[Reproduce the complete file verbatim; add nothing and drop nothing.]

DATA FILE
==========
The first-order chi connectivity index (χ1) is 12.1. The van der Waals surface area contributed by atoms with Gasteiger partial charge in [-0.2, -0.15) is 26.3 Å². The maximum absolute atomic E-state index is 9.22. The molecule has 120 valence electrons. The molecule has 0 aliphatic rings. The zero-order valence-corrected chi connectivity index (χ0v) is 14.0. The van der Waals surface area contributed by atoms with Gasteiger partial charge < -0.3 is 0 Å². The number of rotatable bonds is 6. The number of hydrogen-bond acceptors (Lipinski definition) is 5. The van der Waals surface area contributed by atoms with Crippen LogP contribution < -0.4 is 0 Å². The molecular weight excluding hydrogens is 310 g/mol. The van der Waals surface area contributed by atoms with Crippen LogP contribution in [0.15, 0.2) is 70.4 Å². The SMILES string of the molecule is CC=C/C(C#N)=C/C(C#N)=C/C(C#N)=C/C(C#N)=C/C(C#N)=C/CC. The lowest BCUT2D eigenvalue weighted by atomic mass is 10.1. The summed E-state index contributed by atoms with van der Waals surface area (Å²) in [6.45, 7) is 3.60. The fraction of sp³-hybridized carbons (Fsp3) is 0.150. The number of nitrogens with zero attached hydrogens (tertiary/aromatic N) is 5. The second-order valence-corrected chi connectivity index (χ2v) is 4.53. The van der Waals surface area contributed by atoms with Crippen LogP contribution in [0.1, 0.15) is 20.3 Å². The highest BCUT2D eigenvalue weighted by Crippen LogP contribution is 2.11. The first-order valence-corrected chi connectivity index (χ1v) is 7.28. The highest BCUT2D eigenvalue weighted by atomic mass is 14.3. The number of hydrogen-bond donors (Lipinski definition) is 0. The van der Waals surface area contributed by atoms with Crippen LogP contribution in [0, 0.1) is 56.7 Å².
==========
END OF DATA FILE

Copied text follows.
The first-order chi connectivity index (χ1) is 12.1. The van der Waals surface area contributed by atoms with Gasteiger partial charge in [-0.2, -0.15) is 26.3 Å². The maximum absolute atomic E-state index is 9.22. The molecule has 120 valence electrons. The molecule has 0 aliphatic rings. The zero-order valence-corrected chi connectivity index (χ0v) is 14.0. The van der Waals surface area contributed by atoms with Gasteiger partial charge < -0.3 is 0 Å². The number of rotatable bonds is 6. The number of hydrogen-bond acceptors (Lipinski definition) is 5. The van der Waals surface area contributed by atoms with Crippen LogP contribution < -0.4 is 0 Å². The molecular weight excluding hydrogens is 310 g/mol. The van der Waals surface area contributed by atoms with Crippen LogP contribution in [0.15, 0.2) is 70.4 Å². The SMILES string of the molecule is CC=C/C(C#N)=C/C(C#N)=C/C(C#N)=C/C(C#N)=C/C(C#N)=C/CC. The lowest BCUT2D eigenvalue weighted by atomic mass is 10.1. The summed E-state index contributed by atoms with van der Waals surface area (Å²) in [6.45, 7) is 3.60. The fraction of sp³-hybridized carbons (Fsp3) is 0.150. The number of nitrogens with zero attached hydrogens (tertiary/aromatic N) is 5. The second-order valence-corrected chi connectivity index (χ2v) is 4.53. The van der Waals surface area contributed by atoms with Crippen LogP contribution in [0.1, 0.15) is 20.3 Å². The highest BCUT2D eigenvalue weighted by Crippen LogP contribution is 2.11. The first-order valence-corrected chi connectivity index (χ1v) is 7.28. The highest BCUT2D eigenvalue weighted by atomic mass is 14.3. The number of hydrogen-bond donors (Lipinski definition) is 0. The van der Waals surface area contributed by atoms with Crippen LogP contribution in [0, 0.1) is 56.7 Å².